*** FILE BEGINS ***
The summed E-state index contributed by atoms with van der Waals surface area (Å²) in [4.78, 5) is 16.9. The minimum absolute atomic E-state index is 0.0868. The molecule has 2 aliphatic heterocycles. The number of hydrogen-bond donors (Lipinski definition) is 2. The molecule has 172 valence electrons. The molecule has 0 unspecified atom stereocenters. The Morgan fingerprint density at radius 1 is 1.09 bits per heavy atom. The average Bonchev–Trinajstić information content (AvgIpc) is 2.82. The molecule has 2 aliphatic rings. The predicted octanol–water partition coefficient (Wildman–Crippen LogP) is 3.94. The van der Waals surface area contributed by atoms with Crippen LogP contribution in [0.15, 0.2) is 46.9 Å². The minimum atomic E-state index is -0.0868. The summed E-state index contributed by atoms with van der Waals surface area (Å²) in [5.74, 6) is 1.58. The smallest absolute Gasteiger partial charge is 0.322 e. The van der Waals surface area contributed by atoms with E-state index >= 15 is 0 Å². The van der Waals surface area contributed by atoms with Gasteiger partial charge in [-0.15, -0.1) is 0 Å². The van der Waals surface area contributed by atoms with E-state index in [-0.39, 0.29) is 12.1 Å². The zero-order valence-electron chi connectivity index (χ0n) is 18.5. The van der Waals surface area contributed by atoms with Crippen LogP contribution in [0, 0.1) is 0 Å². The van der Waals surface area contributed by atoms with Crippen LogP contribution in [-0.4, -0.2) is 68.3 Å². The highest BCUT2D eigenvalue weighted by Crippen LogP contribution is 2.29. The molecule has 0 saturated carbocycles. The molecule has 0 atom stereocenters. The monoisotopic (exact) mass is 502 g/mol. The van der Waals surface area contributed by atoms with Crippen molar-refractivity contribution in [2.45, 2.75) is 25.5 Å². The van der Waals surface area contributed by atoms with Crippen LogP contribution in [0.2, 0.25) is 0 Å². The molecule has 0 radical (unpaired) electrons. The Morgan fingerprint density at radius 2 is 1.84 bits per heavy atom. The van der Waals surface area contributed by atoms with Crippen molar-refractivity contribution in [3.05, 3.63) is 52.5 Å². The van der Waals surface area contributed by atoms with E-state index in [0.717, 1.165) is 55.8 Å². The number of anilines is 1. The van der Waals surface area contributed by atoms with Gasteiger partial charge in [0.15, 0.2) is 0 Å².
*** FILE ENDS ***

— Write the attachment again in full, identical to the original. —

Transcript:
The summed E-state index contributed by atoms with van der Waals surface area (Å²) in [4.78, 5) is 16.9. The minimum absolute atomic E-state index is 0.0868. The molecule has 2 aliphatic heterocycles. The number of hydrogen-bond donors (Lipinski definition) is 2. The molecule has 172 valence electrons. The molecule has 0 unspecified atom stereocenters. The Morgan fingerprint density at radius 1 is 1.09 bits per heavy atom. The average Bonchev–Trinajstić information content (AvgIpc) is 2.82. The molecule has 2 aliphatic rings. The predicted octanol–water partition coefficient (Wildman–Crippen LogP) is 3.94. The van der Waals surface area contributed by atoms with Crippen LogP contribution in [0.15, 0.2) is 46.9 Å². The minimum atomic E-state index is -0.0868. The summed E-state index contributed by atoms with van der Waals surface area (Å²) in [5.74, 6) is 1.58. The smallest absolute Gasteiger partial charge is 0.322 e. The van der Waals surface area contributed by atoms with E-state index >= 15 is 0 Å². The van der Waals surface area contributed by atoms with Gasteiger partial charge in [-0.15, -0.1) is 0 Å². The van der Waals surface area contributed by atoms with E-state index in [-0.39, 0.29) is 12.1 Å². The zero-order valence-electron chi connectivity index (χ0n) is 18.5. The van der Waals surface area contributed by atoms with Crippen LogP contribution in [0, 0.1) is 0 Å². The van der Waals surface area contributed by atoms with Crippen LogP contribution in [-0.4, -0.2) is 68.3 Å². The highest BCUT2D eigenvalue weighted by Crippen LogP contribution is 2.29. The molecule has 0 saturated carbocycles. The molecule has 0 atom stereocenters. The monoisotopic (exact) mass is 502 g/mol. The van der Waals surface area contributed by atoms with Crippen molar-refractivity contribution in [2.45, 2.75) is 25.5 Å². The van der Waals surface area contributed by atoms with Crippen LogP contribution in [0.2, 0.25) is 0 Å². The molecule has 0 radical (unpaired) electrons. The Morgan fingerprint density at radius 2 is 1.84 bits per heavy atom. The van der Waals surface area contributed by atoms with Crippen molar-refractivity contribution in [3.05, 3.63) is 52.5 Å². The van der Waals surface area contributed by atoms with E-state index in [0.717, 1.165) is 55.8 Å². The number of anilines is 1. The van der Waals surface area contributed by atoms with Gasteiger partial charge in [0.15, 0.2) is 0 Å².